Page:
Legacy phosphorus (P) has accelerated the subsurface transport of colloidal P (CP) in intensively managed agricultural soils in the Midwestern U.S. Because of its high P sorption capacity and mobility, understanding the depth sequence distribution of mobile CP and its speciation in the soil profile is critical in assessing total P (TP) loss to protect the water quality of adjacent water bodies. In this study, physicochemical properties of water-extractable colloids (WECs) from the soil profile at 0–180 cm were characterized using conventional wet chemical analysis. Solution P-31 nuclear magnetic resonance spectroscopy (NMR), P and Fe K-edge X-ray absorption spectroscopy, and transmission electron microscopy were also used to understand P speciation and mineralogy of CP. Percent recovery of WECs per bulk soil increased more than three times with increasing depth. Considering mildly alkaline pH of pore water and negative zeta potential (−21 ± 4 mV) of WECs (size: 1.65 ± 0.45 μm), the transport of P rich WECs (TP: approximately 210–700 mg kg−1) were facilitated from surface to subsoils. Generally, TP in WEC decreased with increasing depth. Interestingly, WECs in subsoil contain organic P (OP) as much as 60 mg kg−1. NMR analysis clearly showed the presence of OP monoesters, OP diesters, and orthophosphate in these particles. Both orthophosphate and OP species interacted with iron oxyhydroxides, calcite, and aluminol functional groups of gibbsite and or phyllosilicates. The study showed the availability of WECs from surface to subsoils that carry orthophosphate as well as OP in legacy P impacted agricultural soils in the Midwestern U.S.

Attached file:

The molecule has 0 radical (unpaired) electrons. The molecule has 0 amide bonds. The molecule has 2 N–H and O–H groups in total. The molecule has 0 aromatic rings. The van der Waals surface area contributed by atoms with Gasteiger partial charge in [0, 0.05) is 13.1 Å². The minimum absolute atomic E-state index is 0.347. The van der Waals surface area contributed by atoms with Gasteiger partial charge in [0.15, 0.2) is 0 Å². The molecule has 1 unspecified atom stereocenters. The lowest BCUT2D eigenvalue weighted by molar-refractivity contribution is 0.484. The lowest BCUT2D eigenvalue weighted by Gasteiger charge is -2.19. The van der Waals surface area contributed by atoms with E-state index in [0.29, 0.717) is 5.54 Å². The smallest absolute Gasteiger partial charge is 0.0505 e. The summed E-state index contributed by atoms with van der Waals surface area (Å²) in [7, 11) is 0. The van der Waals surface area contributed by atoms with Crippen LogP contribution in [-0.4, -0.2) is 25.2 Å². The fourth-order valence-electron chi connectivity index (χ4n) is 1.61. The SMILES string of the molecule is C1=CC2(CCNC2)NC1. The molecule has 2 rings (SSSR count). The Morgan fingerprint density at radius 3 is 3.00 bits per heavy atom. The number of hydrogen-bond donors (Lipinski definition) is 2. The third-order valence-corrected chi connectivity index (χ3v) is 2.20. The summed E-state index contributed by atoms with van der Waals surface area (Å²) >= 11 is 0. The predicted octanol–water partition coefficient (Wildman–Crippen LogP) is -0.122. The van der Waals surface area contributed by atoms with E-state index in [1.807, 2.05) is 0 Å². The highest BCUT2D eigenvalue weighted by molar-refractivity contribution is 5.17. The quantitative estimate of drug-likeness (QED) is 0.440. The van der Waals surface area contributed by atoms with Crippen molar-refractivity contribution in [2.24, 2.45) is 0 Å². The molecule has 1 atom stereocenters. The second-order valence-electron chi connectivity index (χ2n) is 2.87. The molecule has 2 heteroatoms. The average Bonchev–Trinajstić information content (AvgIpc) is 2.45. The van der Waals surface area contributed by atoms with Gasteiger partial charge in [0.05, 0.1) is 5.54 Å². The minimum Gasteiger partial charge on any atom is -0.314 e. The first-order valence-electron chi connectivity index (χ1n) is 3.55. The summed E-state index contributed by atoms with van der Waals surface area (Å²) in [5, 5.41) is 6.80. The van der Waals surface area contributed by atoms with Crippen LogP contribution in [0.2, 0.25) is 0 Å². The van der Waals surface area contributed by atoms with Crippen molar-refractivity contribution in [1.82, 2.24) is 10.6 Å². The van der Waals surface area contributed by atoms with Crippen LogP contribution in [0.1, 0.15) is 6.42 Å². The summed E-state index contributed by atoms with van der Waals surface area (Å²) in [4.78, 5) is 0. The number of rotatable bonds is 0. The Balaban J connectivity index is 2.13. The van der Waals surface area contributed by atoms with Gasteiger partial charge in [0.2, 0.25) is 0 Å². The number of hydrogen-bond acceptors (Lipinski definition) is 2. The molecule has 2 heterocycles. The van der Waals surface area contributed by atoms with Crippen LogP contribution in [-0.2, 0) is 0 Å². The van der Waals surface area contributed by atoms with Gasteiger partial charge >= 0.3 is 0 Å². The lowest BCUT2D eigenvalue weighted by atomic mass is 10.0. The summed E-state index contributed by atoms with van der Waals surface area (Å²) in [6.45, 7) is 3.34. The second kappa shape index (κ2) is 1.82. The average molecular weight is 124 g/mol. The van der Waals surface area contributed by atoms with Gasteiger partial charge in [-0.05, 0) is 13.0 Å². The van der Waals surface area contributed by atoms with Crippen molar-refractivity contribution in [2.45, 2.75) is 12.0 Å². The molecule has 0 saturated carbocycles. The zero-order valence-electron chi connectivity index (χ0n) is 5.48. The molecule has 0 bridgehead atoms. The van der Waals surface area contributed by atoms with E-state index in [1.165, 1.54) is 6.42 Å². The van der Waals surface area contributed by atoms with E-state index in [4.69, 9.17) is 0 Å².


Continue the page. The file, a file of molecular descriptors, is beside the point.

- Subsurface transport
ASJC Scopus subject areas
- Environmental Engineering
- Environmental Chemistry
- Public Health, Environmental and Occupational Health
- Health, Toxicology and Mutagenesis